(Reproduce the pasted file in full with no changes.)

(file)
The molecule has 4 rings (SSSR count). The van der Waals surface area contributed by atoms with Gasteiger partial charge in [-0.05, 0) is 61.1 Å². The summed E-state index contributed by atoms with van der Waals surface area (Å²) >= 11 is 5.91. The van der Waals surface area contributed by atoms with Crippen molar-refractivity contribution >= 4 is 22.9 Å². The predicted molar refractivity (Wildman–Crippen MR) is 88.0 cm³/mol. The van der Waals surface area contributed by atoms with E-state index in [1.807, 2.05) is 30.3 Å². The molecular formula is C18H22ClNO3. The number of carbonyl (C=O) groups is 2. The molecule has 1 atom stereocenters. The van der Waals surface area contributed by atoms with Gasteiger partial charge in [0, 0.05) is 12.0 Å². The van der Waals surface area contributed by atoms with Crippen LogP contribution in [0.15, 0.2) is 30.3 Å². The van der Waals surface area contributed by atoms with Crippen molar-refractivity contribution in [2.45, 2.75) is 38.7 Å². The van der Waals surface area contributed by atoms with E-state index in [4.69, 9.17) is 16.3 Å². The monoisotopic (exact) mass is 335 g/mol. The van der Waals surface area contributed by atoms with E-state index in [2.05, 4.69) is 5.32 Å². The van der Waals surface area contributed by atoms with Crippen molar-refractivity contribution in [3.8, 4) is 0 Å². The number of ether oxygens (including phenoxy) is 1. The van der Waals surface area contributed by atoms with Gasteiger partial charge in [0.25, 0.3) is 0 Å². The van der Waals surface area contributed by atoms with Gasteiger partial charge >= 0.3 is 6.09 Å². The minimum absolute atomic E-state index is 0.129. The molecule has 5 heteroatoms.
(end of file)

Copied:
The molecule has 4 rings (SSSR count). The van der Waals surface area contributed by atoms with Gasteiger partial charge in [-0.05, 0) is 61.1 Å². The summed E-state index contributed by atoms with van der Waals surface area (Å²) >= 11 is 5.91. The van der Waals surface area contributed by atoms with Crippen molar-refractivity contribution >= 4 is 22.9 Å². The predicted molar refractivity (Wildman–Crippen MR) is 88.0 cm³/mol. The van der Waals surface area contributed by atoms with E-state index in [1.807, 2.05) is 30.3 Å². The molecular formula is C18H22ClNO3. The number of carbonyl (C=O) groups is 2. The molecule has 1 atom stereocenters. The van der Waals surface area contributed by atoms with Gasteiger partial charge in [0, 0.05) is 12.0 Å². The van der Waals surface area contributed by atoms with Crippen LogP contribution in [0.15, 0.2) is 30.3 Å². The van der Waals surface area contributed by atoms with Crippen molar-refractivity contribution in [2.45, 2.75) is 38.7 Å². The van der Waals surface area contributed by atoms with E-state index in [4.69, 9.17) is 16.3 Å². The monoisotopic (exact) mass is 335 g/mol. The van der Waals surface area contributed by atoms with E-state index in [2.05, 4.69) is 5.32 Å². The van der Waals surface area contributed by atoms with Crippen molar-refractivity contribution in [3.8, 4) is 0 Å². The number of ether oxygens (including phenoxy) is 1. The van der Waals surface area contributed by atoms with Gasteiger partial charge in [0.25, 0.3) is 0 Å². The van der Waals surface area contributed by atoms with Gasteiger partial charge >= 0.3 is 6.09 Å². The minimum absolute atomic E-state index is 0.129. The molecule has 5 heteroatoms.